It is a fairly old design and we bumped into the need to migrate EP1C3T100C6N to a device that is currently in production. Any suggestions?
We are looking for the cheapest one, of course.
And I am wondering which software do we need to use, as I am guessing Cyclone is no longer supported by Quartus.
Yes, Cyclone II is soon to be obsolete due to declining demand.
Are you looking to replace with 'pick & place holder' or 'similar/better features device'?
Yes, Quartus II 13.0 is the last version which supports for Cyclone II devices.
You can check through the 'Intel Download Center' link below.
I would like to replace EP1C3T100C6N with a cheaper next generation one, if they exist.
We inherited that old design and to be honest the price of EP1C3T100C6N makes this design not very competitive.
I am wondering what are my options.
I am not sure what did you mean by "pick and place holder", though. If you mean a pin to pin compatible - then yes, I'd like to consider these as well.
We've had the EP1C3 (which BTW is a Cyclone 1 part) in a design from 2009, and the high price made us migrate to the new Cyclone 10 10CL006. This is in a BGA package, so your production will get more expensive for two reasons: You will have to place capacitors on the back of the board, and the design rules of the board will have to be a little more high-tech: You'll need 5 mil trace/space and 0.2mm smallest drill for vias that fit in between the pads of the 256-ball BGA.
The number of logic cells is about twice as much, so your old design will easily fit.
The price of the 10CL006 is far below what brokers charge for the EP1C3 today. We did have some trouble due to missing and/or inaccurate documents about the Cyclone 10 series, but got the design working. Only drawback is that the re-configurable PLLs are not described in detail, but since the Cyclone 1 did not have that, you won't run into that problem.
greetings from Germany,
Than you for this useful answer,
You are right, this is Cyclone, not Cyclone II, my mistake.
Could you provide some details on migration process, in particular which software did you use and s/w version. And if you have used the "migration" feature of Quartus specifically. I know that our system was developed using Quartus v.9, which is I guess ancient now.
Unfortunately the guy who did the original design of the board we need to update is no longer working with our company and is not available for consulting, and we don't have any FPGA guys in our team , so need to figure out how bad the situation is and how to resolve this.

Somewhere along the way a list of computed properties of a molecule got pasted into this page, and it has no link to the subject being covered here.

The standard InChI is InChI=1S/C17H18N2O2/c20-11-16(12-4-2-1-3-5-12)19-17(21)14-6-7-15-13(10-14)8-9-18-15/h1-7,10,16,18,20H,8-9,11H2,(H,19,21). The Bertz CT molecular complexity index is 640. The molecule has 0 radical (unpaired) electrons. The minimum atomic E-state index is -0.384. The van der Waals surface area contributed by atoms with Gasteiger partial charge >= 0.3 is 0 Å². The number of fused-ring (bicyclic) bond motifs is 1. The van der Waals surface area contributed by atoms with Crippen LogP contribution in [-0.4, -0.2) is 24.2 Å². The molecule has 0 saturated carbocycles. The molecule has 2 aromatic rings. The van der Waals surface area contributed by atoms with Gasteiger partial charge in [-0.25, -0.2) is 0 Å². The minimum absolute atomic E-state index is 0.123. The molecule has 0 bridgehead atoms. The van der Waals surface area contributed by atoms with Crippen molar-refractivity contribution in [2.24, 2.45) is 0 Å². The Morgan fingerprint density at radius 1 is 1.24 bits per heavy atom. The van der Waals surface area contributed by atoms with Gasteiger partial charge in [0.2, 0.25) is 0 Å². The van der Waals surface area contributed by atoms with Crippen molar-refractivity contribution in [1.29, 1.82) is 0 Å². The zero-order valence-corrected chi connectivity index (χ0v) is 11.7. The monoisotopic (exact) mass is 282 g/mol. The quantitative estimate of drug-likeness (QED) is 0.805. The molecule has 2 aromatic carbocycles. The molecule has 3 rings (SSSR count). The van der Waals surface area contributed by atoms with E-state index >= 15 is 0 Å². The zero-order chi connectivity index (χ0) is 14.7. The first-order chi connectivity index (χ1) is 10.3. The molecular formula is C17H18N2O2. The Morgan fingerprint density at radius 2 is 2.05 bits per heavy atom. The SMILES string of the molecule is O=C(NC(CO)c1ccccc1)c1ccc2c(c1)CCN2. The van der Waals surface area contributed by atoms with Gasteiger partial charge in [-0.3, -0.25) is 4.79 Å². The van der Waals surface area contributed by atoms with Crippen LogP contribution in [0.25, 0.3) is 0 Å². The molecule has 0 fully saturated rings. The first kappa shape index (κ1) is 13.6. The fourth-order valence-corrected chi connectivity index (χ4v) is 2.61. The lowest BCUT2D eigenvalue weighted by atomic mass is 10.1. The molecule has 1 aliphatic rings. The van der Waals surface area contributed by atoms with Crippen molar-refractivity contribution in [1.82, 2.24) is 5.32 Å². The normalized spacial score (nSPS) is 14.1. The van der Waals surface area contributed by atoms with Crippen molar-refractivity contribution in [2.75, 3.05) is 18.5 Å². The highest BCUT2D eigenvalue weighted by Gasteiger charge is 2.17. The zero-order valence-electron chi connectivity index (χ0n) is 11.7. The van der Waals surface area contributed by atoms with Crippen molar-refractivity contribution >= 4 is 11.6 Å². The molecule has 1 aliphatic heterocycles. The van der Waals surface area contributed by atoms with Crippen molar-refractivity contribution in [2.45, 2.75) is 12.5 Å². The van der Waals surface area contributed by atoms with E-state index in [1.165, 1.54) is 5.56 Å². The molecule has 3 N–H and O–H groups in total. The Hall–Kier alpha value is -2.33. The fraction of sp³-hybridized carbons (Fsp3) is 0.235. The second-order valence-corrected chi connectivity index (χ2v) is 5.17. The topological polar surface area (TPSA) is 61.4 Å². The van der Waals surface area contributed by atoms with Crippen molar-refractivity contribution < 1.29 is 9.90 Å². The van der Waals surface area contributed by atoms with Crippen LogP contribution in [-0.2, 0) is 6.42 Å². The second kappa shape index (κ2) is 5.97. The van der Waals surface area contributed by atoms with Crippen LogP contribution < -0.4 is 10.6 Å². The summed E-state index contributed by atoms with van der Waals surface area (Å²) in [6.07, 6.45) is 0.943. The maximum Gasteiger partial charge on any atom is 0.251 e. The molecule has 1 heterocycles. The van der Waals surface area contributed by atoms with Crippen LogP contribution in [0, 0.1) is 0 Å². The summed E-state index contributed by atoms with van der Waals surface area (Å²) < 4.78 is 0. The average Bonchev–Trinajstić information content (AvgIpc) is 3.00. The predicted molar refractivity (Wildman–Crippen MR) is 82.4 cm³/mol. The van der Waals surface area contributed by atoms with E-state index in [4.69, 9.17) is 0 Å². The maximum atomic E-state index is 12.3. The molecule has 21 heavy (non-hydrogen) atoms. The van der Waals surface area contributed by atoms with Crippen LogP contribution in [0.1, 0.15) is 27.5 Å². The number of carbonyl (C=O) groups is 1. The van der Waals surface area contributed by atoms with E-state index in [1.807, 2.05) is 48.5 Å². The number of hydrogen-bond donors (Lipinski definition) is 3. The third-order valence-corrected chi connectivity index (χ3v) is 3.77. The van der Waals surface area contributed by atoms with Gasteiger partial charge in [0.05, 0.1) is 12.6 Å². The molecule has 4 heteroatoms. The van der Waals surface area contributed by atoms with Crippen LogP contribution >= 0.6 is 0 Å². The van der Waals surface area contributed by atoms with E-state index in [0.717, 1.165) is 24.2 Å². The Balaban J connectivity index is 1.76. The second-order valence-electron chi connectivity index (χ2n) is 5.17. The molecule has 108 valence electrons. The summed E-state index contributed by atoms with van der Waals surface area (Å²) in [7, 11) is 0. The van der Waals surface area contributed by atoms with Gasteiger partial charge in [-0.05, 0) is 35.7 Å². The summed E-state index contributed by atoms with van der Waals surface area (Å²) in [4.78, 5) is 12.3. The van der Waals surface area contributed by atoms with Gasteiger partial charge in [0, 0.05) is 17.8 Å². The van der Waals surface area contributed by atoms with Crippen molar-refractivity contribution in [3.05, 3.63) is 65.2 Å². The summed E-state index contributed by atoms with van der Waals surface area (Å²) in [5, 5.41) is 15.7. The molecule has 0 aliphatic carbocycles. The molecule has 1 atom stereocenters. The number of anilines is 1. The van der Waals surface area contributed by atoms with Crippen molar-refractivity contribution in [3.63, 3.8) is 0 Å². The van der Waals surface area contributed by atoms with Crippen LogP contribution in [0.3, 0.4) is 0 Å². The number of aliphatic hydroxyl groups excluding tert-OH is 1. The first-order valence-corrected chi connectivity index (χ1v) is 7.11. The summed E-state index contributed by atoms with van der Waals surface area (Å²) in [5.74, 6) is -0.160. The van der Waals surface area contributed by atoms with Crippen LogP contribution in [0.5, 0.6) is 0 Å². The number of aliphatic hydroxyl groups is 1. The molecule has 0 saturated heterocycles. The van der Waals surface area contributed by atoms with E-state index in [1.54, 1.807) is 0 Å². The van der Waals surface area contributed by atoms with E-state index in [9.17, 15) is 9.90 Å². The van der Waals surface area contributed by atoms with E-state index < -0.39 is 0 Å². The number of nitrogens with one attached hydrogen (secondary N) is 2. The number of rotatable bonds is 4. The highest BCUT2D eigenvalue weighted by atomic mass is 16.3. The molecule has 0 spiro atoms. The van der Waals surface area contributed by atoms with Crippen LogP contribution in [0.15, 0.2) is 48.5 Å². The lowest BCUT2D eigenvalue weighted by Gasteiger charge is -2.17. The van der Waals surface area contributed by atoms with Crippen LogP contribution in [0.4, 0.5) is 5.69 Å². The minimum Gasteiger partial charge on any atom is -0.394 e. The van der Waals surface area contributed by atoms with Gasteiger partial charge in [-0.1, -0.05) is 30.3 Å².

Don't think "migration" - always think "re-design", as this is only a similar FPGA family, but absolutely not similar enough to call the whole process of bringing the design into this decade a "migration".
The 256-ball BGA chip has way more IO pins, so you might be able to move some of the external logic (if there's any) into the chip, reducing a little bit of the cost that you will have for the more expensive PCB and the more expensive assembly process.
For the Quartus design, you should check what entry method was used: Is it Verilog, VHDL, schematic entry or even AHDL? I'd have to verify if AHDL (*.tdf files) is still supported by the latest Quartus, because I remember reading some note (long time ago) that AHDL is not recommended any more. In any case, it is *very* good news that yo have the Quartus files, so the contents of the FPGA will not have to be re-written; I'd expect it to be a few-days-job only if it's really using a depreciated entry method. Things that could make it faster would be a proper simulation, timing analysis and of course Verilog or VHDL sources. I expect that you will spend a lot more time re-designing the circuit board than compiling the design for the new chip.
You *will* need an FPGA guy to do the job. I'd consider hiring one to make sure that you don't end up in a year-long project where you find out step-by-step that you should have hired an expert from the start. There's a lot that can go wrong on your first design, and the kind of money you'll save on Cyclone 10 vs. Cyclone is easily wasted on months of try-and-error.
I don't know if it's appropriate to offer this kind of help here in the Intel forums - if you're interested, just contact me through eMail: jens at icomp dot de. What you see on our web page is retro-computing products, but we also do contract work such as design of high-reliability devices, mostly in the telecommunications sector.